The debut of the BladeGlider prototypes forms part of Nissan’s ongoing commitment to the development of zero-emission vehicles and new automotive technologies that include autonomous drive systems and connectivity.
Nissan already sells the world’s highest-volume zero-emission car, the Leaf, and is pioneering Intelligent Mobility systems that will be deployed in a range of Nissan-Renault vehicles over the coming years.
With the BladeGlider, Nissan’s vision was for an agile, efficient electric vehicle (EV) that would provide new dimensions of driving fun and excitement – a car that would “glide,” thanks to the near-silent performance of its electric powertrain and aerodynamic shape.
After two years of work on design, engineering and development, the BladeGlider has evolved further into a roadgoing, real-life study into the potential of advanced EV performance. The BladeGlider epitomises Intelligent Mobility, Nissan’s philosophy to make its cars more exciting by redefining how they are driven, powered and integrated into society.
The demonstration models feature an advanced chassis configuration with a narrow front track and wider rear track for optimum aerodynamic efficiency and handling stability.
High-waisted, rear-hinged dihedral doors provide a dramatic entry and exit to the cabin. The BladeGlider’s open roof is reinforced with an integrated roll-over protection structure, providing the exhilaration of an open-topped racecar with the safety of a coupe.
Wheel-mounted controls for the BladeGlider’s systems feed into an advanced display showing speed, state of battery charge, regeneration mode and torque map. Flanking the central display are two screens, with the images of rear view cameras mounted just behind the front wheels.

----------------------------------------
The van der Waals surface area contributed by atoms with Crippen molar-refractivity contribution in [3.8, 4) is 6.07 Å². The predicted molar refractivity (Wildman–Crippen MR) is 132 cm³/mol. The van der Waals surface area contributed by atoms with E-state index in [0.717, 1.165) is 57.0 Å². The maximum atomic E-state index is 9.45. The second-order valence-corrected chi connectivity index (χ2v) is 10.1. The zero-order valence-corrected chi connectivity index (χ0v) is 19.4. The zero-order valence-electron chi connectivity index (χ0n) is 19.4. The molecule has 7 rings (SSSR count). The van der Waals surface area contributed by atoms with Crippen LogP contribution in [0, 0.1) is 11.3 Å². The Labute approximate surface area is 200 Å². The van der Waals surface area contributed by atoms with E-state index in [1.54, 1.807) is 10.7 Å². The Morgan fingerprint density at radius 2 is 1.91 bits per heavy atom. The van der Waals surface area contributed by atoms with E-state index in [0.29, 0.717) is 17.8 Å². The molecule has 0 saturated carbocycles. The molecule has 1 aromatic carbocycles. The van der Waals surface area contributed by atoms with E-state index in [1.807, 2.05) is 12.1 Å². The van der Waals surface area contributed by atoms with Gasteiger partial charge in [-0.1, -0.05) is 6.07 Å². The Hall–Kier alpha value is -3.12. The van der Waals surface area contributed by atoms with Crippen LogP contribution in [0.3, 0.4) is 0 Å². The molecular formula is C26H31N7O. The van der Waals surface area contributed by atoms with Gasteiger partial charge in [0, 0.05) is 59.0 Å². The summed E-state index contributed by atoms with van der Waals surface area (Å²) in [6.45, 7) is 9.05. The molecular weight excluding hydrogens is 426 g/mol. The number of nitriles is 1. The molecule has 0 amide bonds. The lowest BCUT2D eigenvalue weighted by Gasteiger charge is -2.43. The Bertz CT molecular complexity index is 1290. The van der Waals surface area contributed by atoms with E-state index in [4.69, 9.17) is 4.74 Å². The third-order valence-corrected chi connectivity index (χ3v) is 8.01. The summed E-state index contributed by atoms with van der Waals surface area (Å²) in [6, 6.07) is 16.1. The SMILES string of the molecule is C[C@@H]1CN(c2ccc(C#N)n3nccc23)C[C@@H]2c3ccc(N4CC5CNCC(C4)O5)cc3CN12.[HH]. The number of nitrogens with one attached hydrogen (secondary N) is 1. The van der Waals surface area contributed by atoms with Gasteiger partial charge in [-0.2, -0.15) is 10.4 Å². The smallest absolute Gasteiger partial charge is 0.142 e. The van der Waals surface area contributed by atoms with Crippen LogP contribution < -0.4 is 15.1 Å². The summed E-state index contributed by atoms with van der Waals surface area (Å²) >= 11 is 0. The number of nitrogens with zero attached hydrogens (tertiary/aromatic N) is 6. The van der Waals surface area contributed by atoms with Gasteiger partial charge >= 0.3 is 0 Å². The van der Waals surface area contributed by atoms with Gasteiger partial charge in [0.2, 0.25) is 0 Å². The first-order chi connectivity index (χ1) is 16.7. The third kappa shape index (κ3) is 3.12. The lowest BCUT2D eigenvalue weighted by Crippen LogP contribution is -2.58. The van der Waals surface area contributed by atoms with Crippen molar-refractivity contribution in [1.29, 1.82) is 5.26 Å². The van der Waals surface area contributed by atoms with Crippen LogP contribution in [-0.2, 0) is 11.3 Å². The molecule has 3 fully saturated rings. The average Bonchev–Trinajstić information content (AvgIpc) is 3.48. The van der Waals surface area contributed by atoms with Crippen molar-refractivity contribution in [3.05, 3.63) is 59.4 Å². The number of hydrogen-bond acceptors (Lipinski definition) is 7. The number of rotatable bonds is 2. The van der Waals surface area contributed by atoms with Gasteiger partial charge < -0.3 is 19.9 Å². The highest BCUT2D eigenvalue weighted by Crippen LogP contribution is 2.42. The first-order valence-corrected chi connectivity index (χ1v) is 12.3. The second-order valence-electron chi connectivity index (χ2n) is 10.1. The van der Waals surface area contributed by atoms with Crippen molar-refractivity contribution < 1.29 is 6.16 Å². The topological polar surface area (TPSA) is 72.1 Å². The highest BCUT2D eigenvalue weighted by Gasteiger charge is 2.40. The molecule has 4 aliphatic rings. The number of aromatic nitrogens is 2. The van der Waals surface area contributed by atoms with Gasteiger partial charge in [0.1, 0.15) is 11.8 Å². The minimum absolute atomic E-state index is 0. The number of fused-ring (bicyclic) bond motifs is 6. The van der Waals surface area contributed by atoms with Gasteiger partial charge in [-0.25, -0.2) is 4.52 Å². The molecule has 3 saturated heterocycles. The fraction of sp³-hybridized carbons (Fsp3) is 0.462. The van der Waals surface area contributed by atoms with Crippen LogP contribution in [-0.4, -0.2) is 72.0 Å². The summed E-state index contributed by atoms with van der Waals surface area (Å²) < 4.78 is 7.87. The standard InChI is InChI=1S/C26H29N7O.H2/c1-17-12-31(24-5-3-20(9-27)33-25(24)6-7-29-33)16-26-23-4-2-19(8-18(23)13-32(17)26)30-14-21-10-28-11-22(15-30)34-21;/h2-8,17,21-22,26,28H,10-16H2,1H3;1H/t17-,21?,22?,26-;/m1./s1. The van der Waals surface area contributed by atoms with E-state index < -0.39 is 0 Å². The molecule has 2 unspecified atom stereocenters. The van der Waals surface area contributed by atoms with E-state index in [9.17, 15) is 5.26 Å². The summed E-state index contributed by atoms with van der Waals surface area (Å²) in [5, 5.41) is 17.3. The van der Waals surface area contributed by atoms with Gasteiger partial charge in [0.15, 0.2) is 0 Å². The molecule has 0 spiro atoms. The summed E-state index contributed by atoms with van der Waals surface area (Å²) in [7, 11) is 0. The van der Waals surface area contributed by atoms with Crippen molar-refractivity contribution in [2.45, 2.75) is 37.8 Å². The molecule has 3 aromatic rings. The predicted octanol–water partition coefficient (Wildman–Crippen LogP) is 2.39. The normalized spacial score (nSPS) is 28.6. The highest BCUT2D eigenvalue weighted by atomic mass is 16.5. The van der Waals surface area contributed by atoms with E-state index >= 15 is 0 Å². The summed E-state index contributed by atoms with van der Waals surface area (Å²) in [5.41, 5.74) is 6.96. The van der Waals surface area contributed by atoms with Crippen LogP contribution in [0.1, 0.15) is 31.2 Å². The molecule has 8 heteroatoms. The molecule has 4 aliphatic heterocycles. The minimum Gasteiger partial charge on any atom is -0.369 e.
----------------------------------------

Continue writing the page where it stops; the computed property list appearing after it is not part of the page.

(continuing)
An alternative to door-mounted mirrors, this dual-screen design improves the aerodynamic efficiency of the BladeGlider. The driver sits in an arrowhead formation slightly in front of two passengers, who enjoy extended legroom. The view for all occupants is panoramic thanks to the seamless cockpit windscreen.
Power is 100 percent electric, with exceptional powertrain performance delivered by Nissan’s technical partner for the BladeGlider project, UK-based Williams Advanced Engineering. Maximum speed of the two BladeGlider prototypes is in excess of 190km/h, with 0-100km/h taking less than five seconds. The rear wheels’ drive is provided by two 130kW electric motors – one for each wheel.
The system features torque vectoring, controlling the torque delivered to the driven wheels and improving the handling even further. With torque vectoring, if the car starts to understeer, it automatically sends more torque to the outside wheel to restore the handling balance.
Designed to add to the driving experience rather than govern it, the torque vectoring system has three settings: Off, Agile and Drift.
Power is supplied by a high-performance, five-module lithium-ion 220kW battery. Bespoke cooling systems have been developed for both the battery and the motors.
The interior of the BladeGlider reflects the vehicle’s sporting intentions, with four-point safety harnesses for each occupant. The seats offer exceptional support to the sides and legs of the driver and passengers, and are trimmed in a highly tactile blend of fabric and epoxy resin coating, resulting in a tough and grippy material that has the effect of comfortably securing occupants in place.
There are two color trims – Cyber Green and Stealth Orange. These colours are used for the upper portions of the seatback and framed with a silver reflective material to create an eye-catching, sporty look. The base of the seats is in black, patterned material, with a band of green and orange trim framing the cushion.
Nissan’s electric vehicles will get “atomic” batteries.